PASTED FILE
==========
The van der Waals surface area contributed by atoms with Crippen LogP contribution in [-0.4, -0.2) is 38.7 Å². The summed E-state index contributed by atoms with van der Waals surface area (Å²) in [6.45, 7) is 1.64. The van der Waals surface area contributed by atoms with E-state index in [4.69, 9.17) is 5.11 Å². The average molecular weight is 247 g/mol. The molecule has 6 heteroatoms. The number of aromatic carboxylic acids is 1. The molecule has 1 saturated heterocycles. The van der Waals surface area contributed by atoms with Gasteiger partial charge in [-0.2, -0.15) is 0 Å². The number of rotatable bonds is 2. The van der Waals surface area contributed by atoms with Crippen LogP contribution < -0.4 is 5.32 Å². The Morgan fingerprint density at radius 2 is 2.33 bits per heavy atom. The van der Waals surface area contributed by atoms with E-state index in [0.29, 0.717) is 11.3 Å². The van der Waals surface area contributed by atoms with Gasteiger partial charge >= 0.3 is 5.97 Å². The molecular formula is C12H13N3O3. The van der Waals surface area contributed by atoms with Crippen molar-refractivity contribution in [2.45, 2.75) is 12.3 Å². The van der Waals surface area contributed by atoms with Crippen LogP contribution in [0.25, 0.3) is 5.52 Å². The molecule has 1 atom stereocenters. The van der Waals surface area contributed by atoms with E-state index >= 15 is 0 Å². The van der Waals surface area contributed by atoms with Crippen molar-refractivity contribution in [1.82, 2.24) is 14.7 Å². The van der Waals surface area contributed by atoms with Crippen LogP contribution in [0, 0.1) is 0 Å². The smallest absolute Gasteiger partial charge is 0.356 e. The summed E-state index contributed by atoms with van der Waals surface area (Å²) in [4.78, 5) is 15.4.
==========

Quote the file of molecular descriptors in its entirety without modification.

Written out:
The van der Waals surface area contributed by atoms with Crippen LogP contribution in [-0.4, -0.2) is 38.7 Å². The summed E-state index contributed by atoms with van der Waals surface area (Å²) in [6.45, 7) is 1.64. The van der Waals surface area contributed by atoms with E-state index in [4.69, 9.17) is 5.11 Å². The average molecular weight is 247 g/mol. The molecule has 6 heteroatoms. The number of aromatic carboxylic acids is 1. The molecule has 1 saturated heterocycles. The van der Waals surface area contributed by atoms with Gasteiger partial charge in [-0.2, -0.15) is 0 Å². The number of rotatable bonds is 2. The van der Waals surface area contributed by atoms with Crippen LogP contribution < -0.4 is 5.32 Å². The Morgan fingerprint density at radius 2 is 2.33 bits per heavy atom. The van der Waals surface area contributed by atoms with E-state index in [0.29, 0.717) is 11.3 Å². The van der Waals surface area contributed by atoms with Gasteiger partial charge >= 0.3 is 5.97 Å². The molecular formula is C12H13N3O3. The van der Waals surface area contributed by atoms with Crippen molar-refractivity contribution in [2.45, 2.75) is 12.3 Å². The van der Waals surface area contributed by atoms with Crippen LogP contribution in [0.25, 0.3) is 5.52 Å². The molecule has 1 atom stereocenters. The van der Waals surface area contributed by atoms with E-state index >= 15 is 0 Å². The van der Waals surface area contributed by atoms with Crippen molar-refractivity contribution in [1.82, 2.24) is 14.7 Å². The van der Waals surface area contributed by atoms with Crippen LogP contribution in [0, 0.1) is 0 Å². The smallest absolute Gasteiger partial charge is 0.356 e. The summed E-state index contributed by atoms with van der Waals surface area (Å²) in [4.78, 5) is 15.4.